LGBT+ groups in Kenya are “disappointed” that High Court has postponed its ruling on decriminalizing homosexuality.
Kenya’s High Court on Friday postponed a much-anticipated ruling on whether to scrap colonial-era laws which criminalise homosexuality, citing a heavy caseload.
The delay was met with dismay by Kenya’s LGBT+ community and their allies, who have been anxiously awaiting a ruling on the petition, which was filed three years ago.
The Court was due to hand down its decision today, instead, the Court put off the ruling until May 24 at 10.30am.
Journalist Halima Gikandi reported live from the Milimani Court. She said the courtroom activists, lawyers and media packed the courtroom to eagerly awaiting the decision.
Chacha Mwita, one of the judges, said: “the files are above my height… we are still working,” she also added that one of his colleagues was on leave and other members of the three-judge bench were judging multiple cases.
Gay rights organisations are asking the court to scrap two sections of the penal code that criminalise homosexuality.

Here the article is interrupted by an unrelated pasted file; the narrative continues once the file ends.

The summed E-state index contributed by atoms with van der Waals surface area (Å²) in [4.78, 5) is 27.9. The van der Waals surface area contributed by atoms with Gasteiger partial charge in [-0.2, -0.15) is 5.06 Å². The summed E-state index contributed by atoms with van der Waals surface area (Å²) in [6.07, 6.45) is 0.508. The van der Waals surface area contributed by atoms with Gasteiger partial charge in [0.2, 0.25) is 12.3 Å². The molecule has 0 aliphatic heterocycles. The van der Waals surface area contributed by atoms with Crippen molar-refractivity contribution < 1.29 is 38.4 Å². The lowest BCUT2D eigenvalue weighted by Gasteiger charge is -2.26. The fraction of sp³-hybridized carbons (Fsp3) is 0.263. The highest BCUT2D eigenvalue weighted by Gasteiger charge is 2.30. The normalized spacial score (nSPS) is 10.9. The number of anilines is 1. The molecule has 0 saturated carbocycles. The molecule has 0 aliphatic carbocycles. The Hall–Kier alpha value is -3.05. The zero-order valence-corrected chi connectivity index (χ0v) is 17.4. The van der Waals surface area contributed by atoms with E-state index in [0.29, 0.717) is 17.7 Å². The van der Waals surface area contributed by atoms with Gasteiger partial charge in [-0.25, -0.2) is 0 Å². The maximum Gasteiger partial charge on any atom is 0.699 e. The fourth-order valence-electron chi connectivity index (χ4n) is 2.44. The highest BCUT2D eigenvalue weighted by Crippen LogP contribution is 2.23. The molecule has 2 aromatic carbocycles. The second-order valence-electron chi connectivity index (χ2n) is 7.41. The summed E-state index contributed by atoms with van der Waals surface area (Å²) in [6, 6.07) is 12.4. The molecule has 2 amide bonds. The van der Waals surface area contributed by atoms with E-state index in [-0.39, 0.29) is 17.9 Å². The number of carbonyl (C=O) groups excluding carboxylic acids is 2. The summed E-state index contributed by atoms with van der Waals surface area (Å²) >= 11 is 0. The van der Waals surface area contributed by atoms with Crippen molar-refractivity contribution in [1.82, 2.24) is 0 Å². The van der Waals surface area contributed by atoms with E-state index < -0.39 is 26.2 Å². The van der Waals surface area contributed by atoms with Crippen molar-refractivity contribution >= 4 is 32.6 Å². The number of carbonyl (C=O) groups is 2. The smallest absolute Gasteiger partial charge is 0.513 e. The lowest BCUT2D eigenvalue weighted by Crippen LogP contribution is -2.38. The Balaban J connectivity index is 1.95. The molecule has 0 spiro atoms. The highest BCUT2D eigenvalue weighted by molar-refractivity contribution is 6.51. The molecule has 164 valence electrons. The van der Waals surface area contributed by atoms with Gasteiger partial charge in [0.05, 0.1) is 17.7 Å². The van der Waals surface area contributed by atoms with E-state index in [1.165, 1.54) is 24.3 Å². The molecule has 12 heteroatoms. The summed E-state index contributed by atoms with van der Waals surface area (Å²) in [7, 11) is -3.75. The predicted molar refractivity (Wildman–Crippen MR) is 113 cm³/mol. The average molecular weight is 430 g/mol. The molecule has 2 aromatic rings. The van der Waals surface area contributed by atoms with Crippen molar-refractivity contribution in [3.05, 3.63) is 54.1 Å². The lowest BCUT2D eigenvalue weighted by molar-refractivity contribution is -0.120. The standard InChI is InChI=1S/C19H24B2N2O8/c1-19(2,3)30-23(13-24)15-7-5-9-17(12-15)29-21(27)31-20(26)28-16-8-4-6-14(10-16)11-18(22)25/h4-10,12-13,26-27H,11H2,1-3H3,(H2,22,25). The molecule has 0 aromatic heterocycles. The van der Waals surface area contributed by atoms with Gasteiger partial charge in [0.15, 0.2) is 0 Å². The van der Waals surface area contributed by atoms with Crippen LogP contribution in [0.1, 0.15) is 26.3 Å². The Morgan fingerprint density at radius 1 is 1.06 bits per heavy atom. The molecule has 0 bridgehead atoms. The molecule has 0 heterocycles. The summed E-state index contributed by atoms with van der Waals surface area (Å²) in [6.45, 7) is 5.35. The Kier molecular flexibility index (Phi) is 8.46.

Section 162 of the Penal Code states that anyone who has “carnal knowledge… against the order of nature” can be imprisoned for 14 years. Section 165 provides for a five-year jail term for “indecent practices between males.”
The petition was initially filed in 2016, and activists had been eagerly awaiting the decision, which could reverberate around Africa where several nations are grabbling with similar laws.
Activists believe that Kenya has a chance to blaze a trail in Africa where homophobia is virulent in many communities, with similar laws in over half the countries on the continent.
While convictions under the decades-old laws are rare, gay activists say the legislation is unconstitutional and fuels homophobic persecution.
Lawyer and NGLHRC (National Gay and Lesbian Human Rights Council) co-founder, Eric Gitari, said he nevertheless remained optimistic.
“We accepted the apology and give them more time. We have been at this thing since 2016 so three more months will not be too much wait,” said NGLHRC co-founder, Eric Gitari.
The petitioners argue that under Kenya’s 2010 constitution every person is said to be equal before the law – protection directly contradicted by the disputed sections of the Penal Code.
Those who are blackmailed, evicted, fired, expelled from school, or assaulted over their sexual orientation, are unable to access justice because it means “confessions to a crime,” said Gitari.
“For the LGBT+ community, a lot of individuals who came here were super excited and anticipating the ruling… because this is a historic and momentous judgment in Kenya,” said Brian Macharia of the Gay and Lesbian Coalition of Kenya (GALCK).
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